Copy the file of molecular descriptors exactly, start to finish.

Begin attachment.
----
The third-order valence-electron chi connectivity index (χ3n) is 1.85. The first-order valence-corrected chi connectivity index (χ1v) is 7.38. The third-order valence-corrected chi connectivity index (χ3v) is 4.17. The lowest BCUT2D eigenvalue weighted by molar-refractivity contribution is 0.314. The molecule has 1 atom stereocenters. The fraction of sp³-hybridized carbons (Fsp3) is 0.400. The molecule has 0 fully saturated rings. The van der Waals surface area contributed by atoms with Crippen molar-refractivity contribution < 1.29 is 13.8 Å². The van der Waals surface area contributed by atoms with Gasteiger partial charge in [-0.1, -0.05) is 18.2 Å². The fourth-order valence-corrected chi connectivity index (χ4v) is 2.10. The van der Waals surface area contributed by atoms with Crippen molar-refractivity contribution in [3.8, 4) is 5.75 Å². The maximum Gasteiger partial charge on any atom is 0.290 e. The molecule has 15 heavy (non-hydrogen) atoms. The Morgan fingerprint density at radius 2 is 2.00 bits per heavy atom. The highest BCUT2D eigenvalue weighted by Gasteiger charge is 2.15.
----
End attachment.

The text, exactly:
The third-order valence-electron chi connectivity index (χ3n) is 1.85. The first-order valence-corrected chi connectivity index (χ1v) is 7.38. The third-order valence-corrected chi connectivity index (χ3v) is 4.17. The lowest BCUT2D eigenvalue weighted by molar-refractivity contribution is 0.314. The molecule has 1 atom stereocenters. The fraction of sp³-hybridized carbons (Fsp3) is 0.400. The molecule has 0 fully saturated rings. The van der Waals surface area contributed by atoms with Crippen molar-refractivity contribution < 1.29 is 13.8 Å². The van der Waals surface area contributed by atoms with Gasteiger partial charge in [-0.1, -0.05) is 18.2 Å². The fourth-order valence-corrected chi connectivity index (χ4v) is 2.10. The van der Waals surface area contributed by atoms with Crippen molar-refractivity contribution in [3.8, 4) is 5.75 Å². The maximum Gasteiger partial charge on any atom is 0.290 e. The molecule has 15 heavy (non-hydrogen) atoms. The Morgan fingerprint density at radius 2 is 2.00 bits per heavy atom. The highest BCUT2D eigenvalue weighted by Gasteiger charge is 2.15.